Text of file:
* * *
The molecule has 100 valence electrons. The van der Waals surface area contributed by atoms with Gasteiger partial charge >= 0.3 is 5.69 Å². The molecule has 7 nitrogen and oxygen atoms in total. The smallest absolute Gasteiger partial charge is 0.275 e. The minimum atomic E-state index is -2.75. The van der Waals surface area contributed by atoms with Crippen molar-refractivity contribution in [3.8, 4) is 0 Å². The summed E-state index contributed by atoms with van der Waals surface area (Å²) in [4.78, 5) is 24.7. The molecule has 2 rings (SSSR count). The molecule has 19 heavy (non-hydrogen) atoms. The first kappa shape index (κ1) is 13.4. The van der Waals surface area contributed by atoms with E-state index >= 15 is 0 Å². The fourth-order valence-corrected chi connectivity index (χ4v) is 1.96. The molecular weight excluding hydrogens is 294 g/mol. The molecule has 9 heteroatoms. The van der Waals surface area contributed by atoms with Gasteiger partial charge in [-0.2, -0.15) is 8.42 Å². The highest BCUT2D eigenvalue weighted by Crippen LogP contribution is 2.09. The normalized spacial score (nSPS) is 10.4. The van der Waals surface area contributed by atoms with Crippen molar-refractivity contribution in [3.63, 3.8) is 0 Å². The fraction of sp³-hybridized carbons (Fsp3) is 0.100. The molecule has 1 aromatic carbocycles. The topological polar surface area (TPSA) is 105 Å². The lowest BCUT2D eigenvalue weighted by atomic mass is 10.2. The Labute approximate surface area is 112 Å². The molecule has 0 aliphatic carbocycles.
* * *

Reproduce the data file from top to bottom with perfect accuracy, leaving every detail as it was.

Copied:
The molecule has 100 valence electrons. The van der Waals surface area contributed by atoms with Gasteiger partial charge >= 0.3 is 5.69 Å². The molecule has 7 nitrogen and oxygen atoms in total. The smallest absolute Gasteiger partial charge is 0.275 e. The minimum atomic E-state index is -2.75. The van der Waals surface area contributed by atoms with Crippen molar-refractivity contribution in [3.8, 4) is 0 Å². The summed E-state index contributed by atoms with van der Waals surface area (Å²) in [4.78, 5) is 24.7. The molecule has 2 rings (SSSR count). The molecule has 19 heavy (non-hydrogen) atoms. The first kappa shape index (κ1) is 13.4. The van der Waals surface area contributed by atoms with E-state index >= 15 is 0 Å². The fourth-order valence-corrected chi connectivity index (χ4v) is 1.96. The molecular weight excluding hydrogens is 294 g/mol. The molecule has 9 heteroatoms. The van der Waals surface area contributed by atoms with Gasteiger partial charge in [-0.2, -0.15) is 8.42 Å². The highest BCUT2D eigenvalue weighted by Crippen LogP contribution is 2.09. The normalized spacial score (nSPS) is 10.4. The van der Waals surface area contributed by atoms with Crippen molar-refractivity contribution in [3.63, 3.8) is 0 Å². The fraction of sp³-hybridized carbons (Fsp3) is 0.100. The molecule has 1 aromatic carbocycles. The topological polar surface area (TPSA) is 105 Å². The lowest BCUT2D eigenvalue weighted by atomic mass is 10.2. The Labute approximate surface area is 112 Å². The molecule has 0 aliphatic carbocycles.